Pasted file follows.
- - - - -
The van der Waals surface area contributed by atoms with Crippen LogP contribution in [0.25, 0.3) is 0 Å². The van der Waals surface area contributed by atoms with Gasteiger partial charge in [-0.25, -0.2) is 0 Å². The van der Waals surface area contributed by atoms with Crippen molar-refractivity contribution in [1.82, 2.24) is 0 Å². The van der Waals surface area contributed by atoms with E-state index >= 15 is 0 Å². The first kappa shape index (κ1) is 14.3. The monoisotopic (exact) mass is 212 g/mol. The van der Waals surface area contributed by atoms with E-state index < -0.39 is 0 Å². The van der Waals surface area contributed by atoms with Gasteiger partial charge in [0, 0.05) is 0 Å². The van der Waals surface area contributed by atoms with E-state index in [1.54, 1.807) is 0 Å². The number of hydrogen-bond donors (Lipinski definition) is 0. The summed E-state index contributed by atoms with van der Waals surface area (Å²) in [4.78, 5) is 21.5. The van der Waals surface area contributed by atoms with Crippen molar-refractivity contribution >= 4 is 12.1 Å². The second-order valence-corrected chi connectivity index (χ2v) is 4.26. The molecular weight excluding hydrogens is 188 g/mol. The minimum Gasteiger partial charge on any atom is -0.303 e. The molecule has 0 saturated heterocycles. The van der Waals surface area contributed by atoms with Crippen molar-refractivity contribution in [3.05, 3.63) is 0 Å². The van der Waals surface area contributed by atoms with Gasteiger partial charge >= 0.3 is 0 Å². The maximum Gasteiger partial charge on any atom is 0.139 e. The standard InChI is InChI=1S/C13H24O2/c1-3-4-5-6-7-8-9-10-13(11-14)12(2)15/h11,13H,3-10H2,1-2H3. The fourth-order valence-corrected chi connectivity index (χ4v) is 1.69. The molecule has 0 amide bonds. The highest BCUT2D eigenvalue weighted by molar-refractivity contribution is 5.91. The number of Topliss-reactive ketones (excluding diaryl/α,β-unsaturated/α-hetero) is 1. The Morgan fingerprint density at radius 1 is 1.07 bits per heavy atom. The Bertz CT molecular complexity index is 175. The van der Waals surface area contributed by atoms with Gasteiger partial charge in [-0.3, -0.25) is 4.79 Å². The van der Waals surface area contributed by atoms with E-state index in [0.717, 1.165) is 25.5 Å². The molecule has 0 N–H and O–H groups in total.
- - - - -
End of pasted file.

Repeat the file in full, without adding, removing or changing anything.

The van der Waals surface area contributed by atoms with Crippen LogP contribution in [0.25, 0.3) is 0 Å². The van der Waals surface area contributed by atoms with Gasteiger partial charge in [-0.25, -0.2) is 0 Å². The van der Waals surface area contributed by atoms with Crippen molar-refractivity contribution in [1.82, 2.24) is 0 Å². The van der Waals surface area contributed by atoms with E-state index >= 15 is 0 Å². The first kappa shape index (κ1) is 14.3. The monoisotopic (exact) mass is 212 g/mol. The van der Waals surface area contributed by atoms with E-state index < -0.39 is 0 Å². The van der Waals surface area contributed by atoms with Gasteiger partial charge in [0, 0.05) is 0 Å². The van der Waals surface area contributed by atoms with E-state index in [1.54, 1.807) is 0 Å². The number of hydrogen-bond donors (Lipinski definition) is 0. The summed E-state index contributed by atoms with van der Waals surface area (Å²) in [4.78, 5) is 21.5. The van der Waals surface area contributed by atoms with Crippen molar-refractivity contribution >= 4 is 12.1 Å². The second-order valence-corrected chi connectivity index (χ2v) is 4.26. The molecular weight excluding hydrogens is 188 g/mol. The minimum Gasteiger partial charge on any atom is -0.303 e. The molecule has 0 saturated heterocycles. The van der Waals surface area contributed by atoms with Crippen molar-refractivity contribution in [3.05, 3.63) is 0 Å². The van der Waals surface area contributed by atoms with Gasteiger partial charge >= 0.3 is 0 Å². The maximum Gasteiger partial charge on any atom is 0.139 e. The standard InChI is InChI=1S/C13H24O2/c1-3-4-5-6-7-8-9-10-13(11-14)12(2)15/h11,13H,3-10H2,1-2H3. The fourth-order valence-corrected chi connectivity index (χ4v) is 1.69. The molecule has 0 amide bonds. The highest BCUT2D eigenvalue weighted by molar-refractivity contribution is 5.91. The number of Topliss-reactive ketones (excluding diaryl/α,β-unsaturated/α-hetero) is 1. The Morgan fingerprint density at radius 1 is 1.07 bits per heavy atom. The Bertz CT molecular complexity index is 175. The van der Waals surface area contributed by atoms with Gasteiger partial charge in [-0.3, -0.25) is 4.79 Å². The van der Waals surface area contributed by atoms with E-state index in [0.717, 1.165) is 25.5 Å². The molecule has 0 N–H and O–H groups in total.